The University of Southampton

Developing high power two-micron fibre lasers

Published: 4 February 2013

The University of Southampton’s Optoelectronics Research Centre (ORC) is part of an international consortium investigating the development of two-micron fibre lasers. 

The Integrated Disruptive Components for 2µm Fibre Lasers (ISLA) project has received €2.9m funding from the European Commission’s Seventh Framework Programme to develop the fibre and component technology for high power two-micron fibre lasers opening up the prospect of whole new areas of laser applications. 

Currently state-of-the-art one micron fibre lasers have had a tremendous impact on many areas of laser technology from cutting steel to medical and sensing applications. However, the upper limits of one micron lasers are fast being reached as the extreme optical intensity in the fibre core approaches the fundamental limits of the glass. 

The ISLA project will develop high power fibre lasers operating in the two-micron wavelength band allowing the fibre core size to be increased leading to the possibility of a huge increase in laser power before the fundamental limits are reached. 

They believe that two micron fibre lasers will offer a clear route to higher power with excellent beam quality. Moreover, these lasers can be built using established silica fibre technology. 

“There are many potential advantages to two micron radiation,” said Professor Andy Clarkson, of the ORC.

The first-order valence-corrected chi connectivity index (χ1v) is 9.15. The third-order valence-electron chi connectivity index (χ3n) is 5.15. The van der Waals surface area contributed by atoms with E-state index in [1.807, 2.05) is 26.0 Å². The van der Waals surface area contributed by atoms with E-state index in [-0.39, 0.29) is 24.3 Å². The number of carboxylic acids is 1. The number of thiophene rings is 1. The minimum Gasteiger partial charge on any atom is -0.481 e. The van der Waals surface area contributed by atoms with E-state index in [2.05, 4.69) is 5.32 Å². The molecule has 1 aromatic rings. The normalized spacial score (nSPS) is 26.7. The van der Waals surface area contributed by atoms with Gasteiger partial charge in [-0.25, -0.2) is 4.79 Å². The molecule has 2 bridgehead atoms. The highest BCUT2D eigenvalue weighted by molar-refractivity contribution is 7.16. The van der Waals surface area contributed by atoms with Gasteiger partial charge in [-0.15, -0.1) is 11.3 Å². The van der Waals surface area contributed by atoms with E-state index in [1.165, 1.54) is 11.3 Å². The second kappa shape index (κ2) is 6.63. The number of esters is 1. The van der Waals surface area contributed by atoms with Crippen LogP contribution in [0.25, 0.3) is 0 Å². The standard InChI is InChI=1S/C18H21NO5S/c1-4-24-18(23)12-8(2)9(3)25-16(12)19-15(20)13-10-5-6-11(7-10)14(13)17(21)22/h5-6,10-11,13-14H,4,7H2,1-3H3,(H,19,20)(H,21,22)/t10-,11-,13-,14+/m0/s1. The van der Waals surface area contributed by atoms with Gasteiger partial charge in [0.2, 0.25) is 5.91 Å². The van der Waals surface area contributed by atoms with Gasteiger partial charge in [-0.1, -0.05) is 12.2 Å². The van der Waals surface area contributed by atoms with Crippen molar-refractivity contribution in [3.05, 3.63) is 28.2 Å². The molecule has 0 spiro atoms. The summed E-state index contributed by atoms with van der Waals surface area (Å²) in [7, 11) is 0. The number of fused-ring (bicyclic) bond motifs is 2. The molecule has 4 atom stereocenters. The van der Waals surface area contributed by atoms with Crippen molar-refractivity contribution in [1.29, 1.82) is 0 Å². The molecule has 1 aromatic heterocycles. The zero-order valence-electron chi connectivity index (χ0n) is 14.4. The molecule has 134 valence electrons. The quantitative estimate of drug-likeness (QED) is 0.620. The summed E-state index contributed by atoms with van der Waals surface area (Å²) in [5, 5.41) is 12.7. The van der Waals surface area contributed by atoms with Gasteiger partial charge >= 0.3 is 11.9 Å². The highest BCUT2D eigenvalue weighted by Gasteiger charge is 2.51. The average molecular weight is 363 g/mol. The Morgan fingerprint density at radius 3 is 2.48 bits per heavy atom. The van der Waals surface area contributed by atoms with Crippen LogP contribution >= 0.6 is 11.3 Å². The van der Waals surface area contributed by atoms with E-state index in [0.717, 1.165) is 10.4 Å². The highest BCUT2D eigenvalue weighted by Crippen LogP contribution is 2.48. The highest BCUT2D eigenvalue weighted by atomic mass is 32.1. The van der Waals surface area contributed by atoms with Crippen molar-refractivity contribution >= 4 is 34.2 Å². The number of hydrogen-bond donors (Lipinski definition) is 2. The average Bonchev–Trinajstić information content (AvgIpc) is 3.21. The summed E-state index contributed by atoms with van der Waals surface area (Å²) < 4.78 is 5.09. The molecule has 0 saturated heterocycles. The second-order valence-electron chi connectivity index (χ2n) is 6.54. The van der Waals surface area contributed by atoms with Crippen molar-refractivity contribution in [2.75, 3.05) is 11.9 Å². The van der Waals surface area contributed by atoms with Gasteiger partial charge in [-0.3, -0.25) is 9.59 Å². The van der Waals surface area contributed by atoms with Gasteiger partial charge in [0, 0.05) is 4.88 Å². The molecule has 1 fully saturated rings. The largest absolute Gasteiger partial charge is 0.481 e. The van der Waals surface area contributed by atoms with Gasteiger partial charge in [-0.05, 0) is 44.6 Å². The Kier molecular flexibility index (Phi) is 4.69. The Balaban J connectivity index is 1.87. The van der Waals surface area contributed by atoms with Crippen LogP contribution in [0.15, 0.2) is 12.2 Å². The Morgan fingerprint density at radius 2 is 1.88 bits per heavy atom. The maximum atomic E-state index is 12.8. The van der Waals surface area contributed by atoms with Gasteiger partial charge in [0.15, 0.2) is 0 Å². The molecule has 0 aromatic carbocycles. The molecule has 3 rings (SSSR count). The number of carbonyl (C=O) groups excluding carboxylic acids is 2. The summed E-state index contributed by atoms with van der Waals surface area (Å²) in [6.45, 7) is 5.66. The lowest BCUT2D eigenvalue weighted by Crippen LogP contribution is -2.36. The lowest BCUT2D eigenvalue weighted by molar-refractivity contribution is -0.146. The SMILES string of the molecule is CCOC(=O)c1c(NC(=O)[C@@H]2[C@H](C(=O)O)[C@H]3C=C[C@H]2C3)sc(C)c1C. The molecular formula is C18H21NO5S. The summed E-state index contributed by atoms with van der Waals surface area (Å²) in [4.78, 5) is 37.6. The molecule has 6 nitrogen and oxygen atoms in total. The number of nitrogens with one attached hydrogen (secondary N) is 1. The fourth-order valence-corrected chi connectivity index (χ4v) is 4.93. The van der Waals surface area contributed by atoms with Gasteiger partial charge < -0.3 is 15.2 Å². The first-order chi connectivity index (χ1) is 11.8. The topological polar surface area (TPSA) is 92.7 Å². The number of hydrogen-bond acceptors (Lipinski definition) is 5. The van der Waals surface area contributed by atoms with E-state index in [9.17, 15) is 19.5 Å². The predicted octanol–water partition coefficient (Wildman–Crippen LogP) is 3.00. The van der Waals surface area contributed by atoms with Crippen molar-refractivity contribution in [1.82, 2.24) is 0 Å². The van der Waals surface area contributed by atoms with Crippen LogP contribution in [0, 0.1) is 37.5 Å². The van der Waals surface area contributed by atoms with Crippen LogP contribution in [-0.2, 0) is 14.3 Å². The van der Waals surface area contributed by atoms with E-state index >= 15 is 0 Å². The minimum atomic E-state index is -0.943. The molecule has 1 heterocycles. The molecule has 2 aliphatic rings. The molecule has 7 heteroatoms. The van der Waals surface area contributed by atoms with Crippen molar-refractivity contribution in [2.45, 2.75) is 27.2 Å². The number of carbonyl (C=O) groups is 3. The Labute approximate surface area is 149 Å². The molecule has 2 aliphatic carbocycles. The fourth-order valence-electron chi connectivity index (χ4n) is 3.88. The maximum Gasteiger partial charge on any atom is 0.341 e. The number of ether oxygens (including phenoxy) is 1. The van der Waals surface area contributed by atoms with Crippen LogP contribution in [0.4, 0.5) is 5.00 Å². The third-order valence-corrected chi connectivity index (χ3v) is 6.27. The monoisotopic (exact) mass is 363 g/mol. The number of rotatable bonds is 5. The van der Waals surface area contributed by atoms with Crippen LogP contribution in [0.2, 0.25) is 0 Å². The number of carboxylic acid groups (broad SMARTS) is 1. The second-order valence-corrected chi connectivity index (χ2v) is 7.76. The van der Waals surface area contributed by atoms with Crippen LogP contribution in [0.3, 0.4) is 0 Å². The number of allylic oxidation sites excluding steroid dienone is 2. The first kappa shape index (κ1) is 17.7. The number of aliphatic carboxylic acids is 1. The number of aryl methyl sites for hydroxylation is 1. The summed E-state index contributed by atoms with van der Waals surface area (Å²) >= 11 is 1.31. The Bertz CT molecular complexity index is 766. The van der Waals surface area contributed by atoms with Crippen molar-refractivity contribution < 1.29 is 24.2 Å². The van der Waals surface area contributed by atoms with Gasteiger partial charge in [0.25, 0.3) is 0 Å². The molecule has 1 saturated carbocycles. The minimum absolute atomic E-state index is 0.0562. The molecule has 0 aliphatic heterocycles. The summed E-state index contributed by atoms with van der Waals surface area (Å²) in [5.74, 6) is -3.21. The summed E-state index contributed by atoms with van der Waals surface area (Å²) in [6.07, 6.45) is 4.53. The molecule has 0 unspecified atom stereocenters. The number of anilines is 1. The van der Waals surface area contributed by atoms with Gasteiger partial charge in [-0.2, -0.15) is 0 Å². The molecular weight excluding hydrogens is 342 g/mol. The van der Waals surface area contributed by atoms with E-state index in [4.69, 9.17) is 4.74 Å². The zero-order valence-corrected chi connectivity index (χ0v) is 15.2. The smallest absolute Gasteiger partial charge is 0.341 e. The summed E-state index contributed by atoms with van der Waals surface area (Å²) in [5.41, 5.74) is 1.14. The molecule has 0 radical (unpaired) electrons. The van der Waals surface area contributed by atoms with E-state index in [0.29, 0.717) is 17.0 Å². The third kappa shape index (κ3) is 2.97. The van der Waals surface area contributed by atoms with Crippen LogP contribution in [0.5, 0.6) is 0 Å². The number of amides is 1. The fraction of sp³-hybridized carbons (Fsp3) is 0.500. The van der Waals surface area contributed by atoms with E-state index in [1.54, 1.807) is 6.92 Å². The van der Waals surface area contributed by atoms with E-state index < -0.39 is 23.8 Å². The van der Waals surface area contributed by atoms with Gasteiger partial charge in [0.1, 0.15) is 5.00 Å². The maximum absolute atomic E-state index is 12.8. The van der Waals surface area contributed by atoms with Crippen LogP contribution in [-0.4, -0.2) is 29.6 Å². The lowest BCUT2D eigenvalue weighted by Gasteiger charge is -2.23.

• The maximum permissible exposure for the human eye is many times greater for two micron compared to one micron laser radiation reducing the need for expensive safety measures in the industrial environment. 

• Cutting and processing transparent plastics is greatly improved as they absorb two micron radiation better than one micron. 

• Many bio-medical applications including laser scalpels, glaucoma treatment and skin wrinkle reduction are being investigated. 

The ORC is working with Trinity College, Dublin; Oclaro, in Switzerland; Rofin-Sinar Laser, in Germany; Time-Bandwidth Products, in Switzerland; and Vivid Components, in Germany. The project is led by Gooch and Housego, in Torquay, UK and is due to run until the end of September 2014. 

The project has also set up an ISLA Advisory Group (IAG) that aims to build relations between organisations with an interest in two micron lasers. Already the IAG has attracted significant attention from more than 50 organisations showing the growing commercial and academic interest in the development of two micron fibre laser technology.

Contact Professor Andy Clarkson to find out more. 

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